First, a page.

Sunday, November 2, 2014


My husband thought I was nuts, he told me it was going to be "my thing" and he wanted no part. Being me, I did it anyway.

A childhood friend with a huge heart got herself into animal rescue. She put out an SOS on Facebook in need of foster home for kittens. The job description? Love on a couple cute balls of fluff until they are big enough to get fixed and find forever families. This seemed like the perfect gig; all the kitten loves with none of the cat ownership.

I will never forget our first litter. My friend brought us two fluffy balls of orange fur. I am not sure God has ever created anything as heart melting as 4 week old orange kittens. My tough talking husband was smitten, my daughters in love. We loved our month with those babies, and while we were sad to see them go, we felt we had done a good thing for the world in assisting those babies in finding there forever home.

Not all rescue stories are this happy.

The thing about rescue is you don't get to pick. You are the very last chance for most animal coming your way. They greet you malnourished, traumatized, sick and alone. Many have hearts strong enough to bounce back and they become some of the worlds most amazing pets. Like my friends rescue says, the best things in life are rescued, but the stories are not all happy endings.

I have watched many a litter removed from a mama too soon, who just can't seem to thrive on goat milk or kitten formula. They waste away, too tired, too sick, and too weak to fight anymore. Kitten mortality is high with healthy cats, and these are not even granted that gift at birth.

Sometime having to say goodbye comes as a surprise. This was the case with Evie.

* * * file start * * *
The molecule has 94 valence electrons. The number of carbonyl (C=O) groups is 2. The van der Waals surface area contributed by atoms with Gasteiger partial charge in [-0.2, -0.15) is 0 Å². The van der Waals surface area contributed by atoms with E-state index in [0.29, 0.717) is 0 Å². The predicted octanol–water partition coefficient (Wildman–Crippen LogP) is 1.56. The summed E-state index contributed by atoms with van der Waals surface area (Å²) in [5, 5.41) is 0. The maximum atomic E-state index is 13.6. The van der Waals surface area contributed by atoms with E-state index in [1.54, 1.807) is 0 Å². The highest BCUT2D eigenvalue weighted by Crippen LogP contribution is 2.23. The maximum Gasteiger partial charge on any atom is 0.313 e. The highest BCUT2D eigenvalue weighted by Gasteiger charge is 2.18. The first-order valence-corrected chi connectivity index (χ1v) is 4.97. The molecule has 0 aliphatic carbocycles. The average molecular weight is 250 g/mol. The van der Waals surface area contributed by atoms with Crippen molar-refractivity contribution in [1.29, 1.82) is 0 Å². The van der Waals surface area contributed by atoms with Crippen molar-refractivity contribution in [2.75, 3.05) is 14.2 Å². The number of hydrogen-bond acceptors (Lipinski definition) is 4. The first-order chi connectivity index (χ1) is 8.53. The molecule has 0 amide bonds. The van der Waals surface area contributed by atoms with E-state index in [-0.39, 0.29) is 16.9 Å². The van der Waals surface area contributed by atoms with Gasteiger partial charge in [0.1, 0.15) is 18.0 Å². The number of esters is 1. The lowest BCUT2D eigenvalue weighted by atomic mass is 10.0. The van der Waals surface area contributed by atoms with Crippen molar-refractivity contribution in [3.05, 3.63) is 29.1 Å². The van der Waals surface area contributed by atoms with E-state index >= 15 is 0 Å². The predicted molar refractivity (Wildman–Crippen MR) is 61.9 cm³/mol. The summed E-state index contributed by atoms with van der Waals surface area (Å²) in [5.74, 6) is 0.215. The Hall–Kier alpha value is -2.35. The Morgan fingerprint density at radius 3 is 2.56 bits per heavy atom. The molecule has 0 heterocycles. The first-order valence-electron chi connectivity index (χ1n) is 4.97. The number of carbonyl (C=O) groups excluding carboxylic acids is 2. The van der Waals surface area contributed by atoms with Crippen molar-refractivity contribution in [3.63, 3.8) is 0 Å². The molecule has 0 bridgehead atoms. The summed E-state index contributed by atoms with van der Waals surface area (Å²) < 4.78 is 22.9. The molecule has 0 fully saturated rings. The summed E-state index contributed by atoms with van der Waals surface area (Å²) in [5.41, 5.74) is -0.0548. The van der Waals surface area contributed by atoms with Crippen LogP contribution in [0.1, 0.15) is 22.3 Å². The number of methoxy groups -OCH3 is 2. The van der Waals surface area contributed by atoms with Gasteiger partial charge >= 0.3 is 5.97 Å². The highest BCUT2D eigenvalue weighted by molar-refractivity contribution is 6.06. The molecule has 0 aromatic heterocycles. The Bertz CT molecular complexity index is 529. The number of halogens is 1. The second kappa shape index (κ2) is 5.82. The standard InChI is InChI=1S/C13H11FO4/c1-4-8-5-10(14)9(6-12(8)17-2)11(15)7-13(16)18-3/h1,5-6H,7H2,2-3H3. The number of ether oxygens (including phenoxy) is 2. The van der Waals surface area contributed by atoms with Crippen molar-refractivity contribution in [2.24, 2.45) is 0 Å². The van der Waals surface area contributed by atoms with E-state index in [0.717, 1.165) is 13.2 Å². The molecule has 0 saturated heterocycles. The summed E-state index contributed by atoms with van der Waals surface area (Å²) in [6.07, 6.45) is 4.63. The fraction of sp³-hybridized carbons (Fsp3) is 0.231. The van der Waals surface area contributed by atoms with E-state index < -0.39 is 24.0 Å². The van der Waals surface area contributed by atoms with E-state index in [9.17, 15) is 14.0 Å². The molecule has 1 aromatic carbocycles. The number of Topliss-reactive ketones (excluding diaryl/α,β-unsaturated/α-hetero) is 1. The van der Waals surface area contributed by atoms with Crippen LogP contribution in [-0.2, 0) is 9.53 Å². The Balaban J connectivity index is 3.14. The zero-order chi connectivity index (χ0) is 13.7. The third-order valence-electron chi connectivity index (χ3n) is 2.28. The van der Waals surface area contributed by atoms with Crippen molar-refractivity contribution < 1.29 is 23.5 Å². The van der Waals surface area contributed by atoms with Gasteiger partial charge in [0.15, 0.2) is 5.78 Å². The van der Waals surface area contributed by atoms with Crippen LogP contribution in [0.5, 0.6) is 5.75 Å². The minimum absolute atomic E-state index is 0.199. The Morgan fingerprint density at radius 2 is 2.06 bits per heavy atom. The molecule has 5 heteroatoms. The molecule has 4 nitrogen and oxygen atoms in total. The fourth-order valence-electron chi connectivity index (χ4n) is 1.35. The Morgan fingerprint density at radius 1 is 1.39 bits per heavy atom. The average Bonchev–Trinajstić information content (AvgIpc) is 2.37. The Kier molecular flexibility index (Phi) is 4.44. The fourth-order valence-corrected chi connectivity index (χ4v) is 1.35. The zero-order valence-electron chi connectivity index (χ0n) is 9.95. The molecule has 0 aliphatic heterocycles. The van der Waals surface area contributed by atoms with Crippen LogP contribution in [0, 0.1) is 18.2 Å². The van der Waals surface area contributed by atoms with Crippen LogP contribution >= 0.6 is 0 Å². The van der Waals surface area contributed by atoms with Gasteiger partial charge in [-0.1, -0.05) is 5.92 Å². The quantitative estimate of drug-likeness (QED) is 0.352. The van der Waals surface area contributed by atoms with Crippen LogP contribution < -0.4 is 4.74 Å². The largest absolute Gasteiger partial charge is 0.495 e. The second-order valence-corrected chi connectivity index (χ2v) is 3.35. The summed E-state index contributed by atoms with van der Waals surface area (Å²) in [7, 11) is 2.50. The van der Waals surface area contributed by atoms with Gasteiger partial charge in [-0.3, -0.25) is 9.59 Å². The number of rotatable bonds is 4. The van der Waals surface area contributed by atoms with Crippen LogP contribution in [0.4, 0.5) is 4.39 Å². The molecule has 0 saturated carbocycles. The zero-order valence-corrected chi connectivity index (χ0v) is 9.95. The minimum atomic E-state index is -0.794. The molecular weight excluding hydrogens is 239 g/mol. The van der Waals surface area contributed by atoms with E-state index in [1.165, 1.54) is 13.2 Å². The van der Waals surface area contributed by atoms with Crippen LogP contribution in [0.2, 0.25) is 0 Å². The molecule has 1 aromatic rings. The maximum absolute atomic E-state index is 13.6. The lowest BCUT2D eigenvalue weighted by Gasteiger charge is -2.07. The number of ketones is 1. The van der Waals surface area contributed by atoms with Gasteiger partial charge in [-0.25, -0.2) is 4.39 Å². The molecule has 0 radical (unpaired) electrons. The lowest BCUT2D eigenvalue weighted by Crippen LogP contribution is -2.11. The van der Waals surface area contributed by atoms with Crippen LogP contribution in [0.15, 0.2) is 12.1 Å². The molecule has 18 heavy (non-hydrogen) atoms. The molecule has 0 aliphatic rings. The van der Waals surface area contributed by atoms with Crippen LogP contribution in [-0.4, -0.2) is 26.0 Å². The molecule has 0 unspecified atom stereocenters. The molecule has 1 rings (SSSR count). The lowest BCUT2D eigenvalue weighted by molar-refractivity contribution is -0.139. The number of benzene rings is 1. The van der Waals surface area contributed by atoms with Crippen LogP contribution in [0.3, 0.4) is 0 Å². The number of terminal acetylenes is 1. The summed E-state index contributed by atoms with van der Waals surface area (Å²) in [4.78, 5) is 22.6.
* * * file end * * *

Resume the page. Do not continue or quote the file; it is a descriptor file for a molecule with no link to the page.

I got the call on an afternoon a couple of weeks ago. A small, dark gray kitten needed a second chance or would be put down by that afternoon. Of course, we said yes. She came to us thin and hungry, still not quite big enough to figure out eating from a dish. She was fed warm milk and thinned cat food from a spoon until she mastered the bowl.

Despite being fed several times a day, being loved on, snuggled, and carried around like a furry baby doll, Evie wasn't growing. Her ribs could be felt through her fur, she didn't want to play. We wondered if she missed her litter, and the only way she would eat was with encouragement.

Hoping a few buddies might boost her moral, we took on a rolly polly litter of 4. The difference between the kittens was drastic, they were high energy with round little bellies and LOUD cries if they felt they had gone too long without snuggles. Evie had to be encouraged to drink warm milk,

On Tuesday, Matt held Evie, wrapped in a warm blanket as she took her last breath. Her face and eye were distorted on one side and we will never know what it was she was fighting. We couldn't save this little ball of fluff, her story didn't have a happy ending with a forever family.

Days like that I just want to quit. And then I hear the emphatic meow's coming from downstairs. The other 4 kittens, begging for loves, whos whole bodies vibrate with purrrrrrrr's as you pick them up.

I watched Eliana reading her book with a kitten the other day. The kitten didn't appreciate her divided attention and kept sitting on the pages meowing or trying to bit Elianas nose and lips. He pounced on her long hair and burrowed down her shirt until she finally put the book down and gave him his undivided attention. He purrrred his pleasure and feel promptly asleep in her arms.

I remember the mama cat who liked to hide her litter of kittens in my shoes in the closet. Or the mama who brought her 4 kittens into Matt's lap every morning to nurse them while he drank his coffee. I remember the ones who play chase around the living room and wait at the bottom of the stairs to attack your feet. The ones who sleep in our laps, purr on our shoulders and prefer to eat from our hands.

And I decide it isn't time to quit just yet. I don't choose how these stories end, that is left to Someone far above my pay-grade. I only get to decide on how a single chapter in this story looks, the one where they come in our home. They are loved, held, fed, doctored to the best of our ability and held with open hands.

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